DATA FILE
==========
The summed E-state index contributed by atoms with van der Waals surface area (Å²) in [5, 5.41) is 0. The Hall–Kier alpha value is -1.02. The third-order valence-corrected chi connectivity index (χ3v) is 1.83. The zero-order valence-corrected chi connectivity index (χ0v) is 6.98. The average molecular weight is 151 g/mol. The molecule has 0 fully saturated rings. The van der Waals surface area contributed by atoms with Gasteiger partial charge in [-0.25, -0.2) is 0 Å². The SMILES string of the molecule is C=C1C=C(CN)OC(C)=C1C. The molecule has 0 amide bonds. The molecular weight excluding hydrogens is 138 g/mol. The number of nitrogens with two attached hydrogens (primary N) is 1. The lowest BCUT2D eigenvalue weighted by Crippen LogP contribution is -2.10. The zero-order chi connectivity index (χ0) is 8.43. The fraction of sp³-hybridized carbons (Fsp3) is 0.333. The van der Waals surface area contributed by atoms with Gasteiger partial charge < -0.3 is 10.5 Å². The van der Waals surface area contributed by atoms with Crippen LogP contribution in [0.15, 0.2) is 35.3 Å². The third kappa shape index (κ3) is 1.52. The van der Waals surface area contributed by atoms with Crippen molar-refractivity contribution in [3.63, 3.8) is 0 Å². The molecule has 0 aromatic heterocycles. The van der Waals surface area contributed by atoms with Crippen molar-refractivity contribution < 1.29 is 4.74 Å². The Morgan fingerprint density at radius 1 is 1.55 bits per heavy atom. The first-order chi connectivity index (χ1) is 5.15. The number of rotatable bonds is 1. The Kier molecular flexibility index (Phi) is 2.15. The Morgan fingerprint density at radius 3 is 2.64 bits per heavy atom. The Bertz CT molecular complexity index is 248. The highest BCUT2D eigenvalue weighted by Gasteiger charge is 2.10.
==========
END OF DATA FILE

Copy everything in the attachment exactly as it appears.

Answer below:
The summed E-state index contributed by atoms with van der Waals surface area (Å²) in [5, 5.41) is 0. The Hall–Kier alpha value is -1.02. The third-order valence-corrected chi connectivity index (χ3v) is 1.83. The zero-order valence-corrected chi connectivity index (χ0v) is 6.98. The average molecular weight is 151 g/mol. The molecule has 0 fully saturated rings. The van der Waals surface area contributed by atoms with Gasteiger partial charge in [-0.25, -0.2) is 0 Å². The SMILES string of the molecule is C=C1C=C(CN)OC(C)=C1C. The molecule has 0 amide bonds. The molecular weight excluding hydrogens is 138 g/mol. The number of nitrogens with two attached hydrogens (primary N) is 1. The lowest BCUT2D eigenvalue weighted by Crippen LogP contribution is -2.10. The zero-order chi connectivity index (χ0) is 8.43. The fraction of sp³-hybridized carbons (Fsp3) is 0.333. The van der Waals surface area contributed by atoms with Gasteiger partial charge < -0.3 is 10.5 Å². The van der Waals surface area contributed by atoms with Crippen LogP contribution in [0.15, 0.2) is 35.3 Å². The third kappa shape index (κ3) is 1.52. The van der Waals surface area contributed by atoms with Crippen molar-refractivity contribution in [3.63, 3.8) is 0 Å². The molecule has 0 aromatic heterocycles. The van der Waals surface area contributed by atoms with Crippen molar-refractivity contribution < 1.29 is 4.74 Å². The Morgan fingerprint density at radius 1 is 1.55 bits per heavy atom. The first-order chi connectivity index (χ1) is 5.15. The number of rotatable bonds is 1. The Kier molecular flexibility index (Phi) is 2.15. The Morgan fingerprint density at radius 3 is 2.64 bits per heavy atom. The Bertz CT molecular complexity index is 248. The highest BCUT2D eigenvalue weighted by Gasteiger charge is 2.10.